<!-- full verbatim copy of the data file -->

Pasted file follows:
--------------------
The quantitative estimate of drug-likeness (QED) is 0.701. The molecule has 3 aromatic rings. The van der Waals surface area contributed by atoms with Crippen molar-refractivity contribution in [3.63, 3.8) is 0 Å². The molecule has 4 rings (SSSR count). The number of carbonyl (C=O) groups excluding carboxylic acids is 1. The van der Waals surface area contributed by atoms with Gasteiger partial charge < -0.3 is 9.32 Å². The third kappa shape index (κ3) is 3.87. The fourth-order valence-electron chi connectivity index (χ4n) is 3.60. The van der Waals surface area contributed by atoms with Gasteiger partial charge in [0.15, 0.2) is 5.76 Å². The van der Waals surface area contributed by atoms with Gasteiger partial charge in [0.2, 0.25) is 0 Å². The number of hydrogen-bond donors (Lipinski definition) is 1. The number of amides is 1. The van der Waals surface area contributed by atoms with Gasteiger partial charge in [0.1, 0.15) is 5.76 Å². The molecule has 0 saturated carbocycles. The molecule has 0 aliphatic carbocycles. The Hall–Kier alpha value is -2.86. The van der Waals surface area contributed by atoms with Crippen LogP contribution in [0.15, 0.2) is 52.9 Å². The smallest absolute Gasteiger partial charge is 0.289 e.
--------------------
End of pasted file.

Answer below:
The quantitative estimate of drug-likeness (QED) is 0.701. The molecule has 3 aromatic rings. The van der Waals surface area contributed by atoms with Crippen molar-refractivity contribution in [3.63, 3.8) is 0 Å². The molecule has 4 rings (SSSR count). The number of carbonyl (C=O) groups excluding carboxylic acids is 1. The van der Waals surface area contributed by atoms with Gasteiger partial charge < -0.3 is 9.32 Å². The third kappa shape index (κ3) is 3.87. The fourth-order valence-electron chi connectivity index (χ4n) is 3.60. The van der Waals surface area contributed by atoms with Gasteiger partial charge in [0.15, 0.2) is 5.76 Å². The van der Waals surface area contributed by atoms with Gasteiger partial charge in [0.2, 0.25) is 0 Å². The number of hydrogen-bond donors (Lipinski definition) is 1. The number of amides is 1. The van der Waals surface area contributed by atoms with Gasteiger partial charge in [0.1, 0.15) is 5.76 Å². The molecule has 0 saturated carbocycles. The molecule has 0 aliphatic carbocycles. The Hall–Kier alpha value is -2.86. The van der Waals surface area contributed by atoms with Crippen LogP contribution in [0.15, 0.2) is 52.9 Å². The smallest absolute Gasteiger partial charge is 0.289 e.